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state secrets, and parliamentary confidence, have always been held forth as a shield for the measures of the servants of the crown; fortunately for the people, however, their constituents have not been always inclined to pay that attention to them, which to superficial observers they may seem to claim. As to the state paper to which the right honourable gentleman referred, and which he said was published at Hamburgh, and was industriously circulated in this country, I have not seen it, and therefore am not qualified to reason upon it. But allowing the sentiments of the directory on the subject of peace, to be as wild, fanciful, and extravagant as it is possible for them to be, that is no reason why these sentiments ought to deter us from offering terms of peace. The time in which we live, is a time in which government must pay some attention to the opinion of the people whom they are appointed to govern. Were a disposition for peace, on the part of the government, discovered to the people of England, it would diffuse general happiness over the kingdom; and if it was made known to France, I am convinced that her cona cessions would be as ample as we could wish. As to the popular opinion in this country, it has for some time been evidently against the war; and I say it to the crcdit of ministers, that they have sacrificed something to the constitution of the country, in permitting the opinion of the people respecting the war, to have some weight in regulating their conduct. If the demands of France are exorbitant, let us meet them with reasonable overtures on our part, and moderation will have a greater effect than the most strenuous resistance, in relaxing their exertions. I know reason has too little to do in the government of the world, and that justice and moderation must often yield to power and lawless might. This has been unhappily exemplified in the fate of Poland. Still, however, it is no light matter in national as well as private concerns to have reason on our side. I know I have been sometimes thought absurd, when I argued, that honour was the only just cause of war; but I still believe, and there has been nothing in late events to contradict the opinion, that reason and justice in any cause are the most powerful allies. If this be the case, let us manifest to France, to Europe, and to the world, a spirit of moderation; and let us this night address his majesty to commence a negociation with the republic of France. I say the republic of France; for there is more in names than one would sometimes be apt to imagine. Ministers have talked of “the French rulers,” of “persons exercising the government of France," &c. It they are serious in their intentions of making peace, they must hold a language more explicit. . They have sent an am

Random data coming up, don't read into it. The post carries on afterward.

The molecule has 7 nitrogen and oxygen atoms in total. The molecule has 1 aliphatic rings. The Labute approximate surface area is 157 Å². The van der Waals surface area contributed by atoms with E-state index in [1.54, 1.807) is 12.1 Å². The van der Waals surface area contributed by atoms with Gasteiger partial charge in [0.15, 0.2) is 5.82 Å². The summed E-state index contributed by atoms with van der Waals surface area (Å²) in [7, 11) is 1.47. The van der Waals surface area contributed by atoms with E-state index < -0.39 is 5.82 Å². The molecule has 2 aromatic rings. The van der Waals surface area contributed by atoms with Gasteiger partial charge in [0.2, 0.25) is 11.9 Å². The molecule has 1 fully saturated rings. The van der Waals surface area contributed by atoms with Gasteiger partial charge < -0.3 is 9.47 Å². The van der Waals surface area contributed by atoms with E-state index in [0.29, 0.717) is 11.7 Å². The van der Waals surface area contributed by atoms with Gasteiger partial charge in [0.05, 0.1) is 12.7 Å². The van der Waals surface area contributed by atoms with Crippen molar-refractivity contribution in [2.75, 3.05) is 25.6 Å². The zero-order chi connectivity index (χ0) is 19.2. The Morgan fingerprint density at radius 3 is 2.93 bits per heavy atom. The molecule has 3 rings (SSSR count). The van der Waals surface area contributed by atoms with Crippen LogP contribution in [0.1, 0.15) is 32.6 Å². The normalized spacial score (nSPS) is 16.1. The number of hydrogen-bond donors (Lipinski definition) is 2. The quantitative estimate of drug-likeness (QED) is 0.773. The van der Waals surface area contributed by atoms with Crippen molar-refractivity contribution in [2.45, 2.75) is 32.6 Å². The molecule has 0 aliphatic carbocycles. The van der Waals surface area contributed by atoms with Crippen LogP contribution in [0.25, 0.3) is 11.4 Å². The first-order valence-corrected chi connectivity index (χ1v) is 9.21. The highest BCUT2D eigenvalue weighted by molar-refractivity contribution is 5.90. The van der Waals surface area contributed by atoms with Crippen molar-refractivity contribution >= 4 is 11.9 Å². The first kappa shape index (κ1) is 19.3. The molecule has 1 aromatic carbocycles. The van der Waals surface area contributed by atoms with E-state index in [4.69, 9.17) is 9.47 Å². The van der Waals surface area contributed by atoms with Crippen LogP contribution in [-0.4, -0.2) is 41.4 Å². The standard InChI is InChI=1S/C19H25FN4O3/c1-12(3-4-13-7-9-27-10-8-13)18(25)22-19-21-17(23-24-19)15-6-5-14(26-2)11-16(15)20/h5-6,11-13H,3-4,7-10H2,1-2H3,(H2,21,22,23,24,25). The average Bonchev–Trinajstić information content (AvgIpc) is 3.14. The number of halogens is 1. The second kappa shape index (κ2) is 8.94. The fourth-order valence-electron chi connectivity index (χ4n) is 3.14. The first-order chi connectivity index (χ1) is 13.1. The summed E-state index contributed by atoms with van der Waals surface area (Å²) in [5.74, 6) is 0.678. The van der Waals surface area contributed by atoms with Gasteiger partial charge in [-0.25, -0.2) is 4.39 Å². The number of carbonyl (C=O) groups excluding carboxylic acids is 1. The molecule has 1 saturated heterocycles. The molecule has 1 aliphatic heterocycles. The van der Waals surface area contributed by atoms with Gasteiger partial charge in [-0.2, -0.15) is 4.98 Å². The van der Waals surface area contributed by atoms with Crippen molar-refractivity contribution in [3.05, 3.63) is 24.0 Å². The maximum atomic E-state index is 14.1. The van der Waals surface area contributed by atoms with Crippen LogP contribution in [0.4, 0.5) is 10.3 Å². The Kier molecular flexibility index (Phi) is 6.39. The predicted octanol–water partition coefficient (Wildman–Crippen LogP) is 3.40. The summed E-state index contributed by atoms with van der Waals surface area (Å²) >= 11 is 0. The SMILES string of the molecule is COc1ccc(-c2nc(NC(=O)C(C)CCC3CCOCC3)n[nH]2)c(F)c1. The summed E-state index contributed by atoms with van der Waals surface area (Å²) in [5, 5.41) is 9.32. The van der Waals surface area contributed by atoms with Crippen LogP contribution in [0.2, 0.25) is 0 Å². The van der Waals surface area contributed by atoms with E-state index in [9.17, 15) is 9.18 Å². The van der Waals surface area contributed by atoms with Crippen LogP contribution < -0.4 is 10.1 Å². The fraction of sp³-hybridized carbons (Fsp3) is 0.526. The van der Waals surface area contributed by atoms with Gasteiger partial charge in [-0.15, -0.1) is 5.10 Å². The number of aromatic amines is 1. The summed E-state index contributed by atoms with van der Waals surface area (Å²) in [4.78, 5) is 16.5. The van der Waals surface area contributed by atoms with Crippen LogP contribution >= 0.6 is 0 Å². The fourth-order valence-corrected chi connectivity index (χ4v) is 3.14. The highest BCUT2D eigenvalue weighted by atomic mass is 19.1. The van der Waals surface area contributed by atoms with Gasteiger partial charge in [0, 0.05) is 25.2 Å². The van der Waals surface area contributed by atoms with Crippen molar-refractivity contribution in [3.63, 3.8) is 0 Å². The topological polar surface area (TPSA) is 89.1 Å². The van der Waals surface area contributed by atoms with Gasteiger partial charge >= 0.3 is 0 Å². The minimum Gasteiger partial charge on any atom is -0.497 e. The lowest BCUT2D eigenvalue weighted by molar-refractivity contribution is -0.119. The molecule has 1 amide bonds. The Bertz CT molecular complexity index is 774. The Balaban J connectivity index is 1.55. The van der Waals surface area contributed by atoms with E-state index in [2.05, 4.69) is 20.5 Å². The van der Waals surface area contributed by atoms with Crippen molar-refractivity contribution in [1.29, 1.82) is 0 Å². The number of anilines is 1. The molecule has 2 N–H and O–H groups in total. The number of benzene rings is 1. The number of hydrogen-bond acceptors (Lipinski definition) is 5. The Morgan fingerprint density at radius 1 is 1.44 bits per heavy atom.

bassador (Lord Macartney) to the court of Louis XVIII. Do they imagine, after such an insult to the present government of France, that a negociation can be entered upon without a previous and direct acknowledgement? That government has been recognised in various acts, both by us and our allies; in the exchange of prisoners, the release of the princess royal, &c. There is no injury, therefore, but on the contrary much advantage to be derived from a more full and explicit recognition. At the peace of Utrecht, the negotiation and conferences at Gurtruydenberg were injured by Louis XIV. employing an ambassador in the interest of the pretender : wby, then, the Count D'Artois should now be so much countenanced by government as ambassador from an unfortunate prince, I am at a loss to conceive. Is it not highly necessary, then, to make an explicit declaration, that we are really desirous of a suitable and honourable peace. Let us, however, come to the point. Ministers say, all this is very good, if you let us do it; but if the House of Commons suggest it, it is very wrong. Do they think, however, that there is a cabinet in Europe, or even that there is a man who reads a newspaper, who believes, if the motion of my honourable friend were to be carried this evening, that it was forced upon administration ?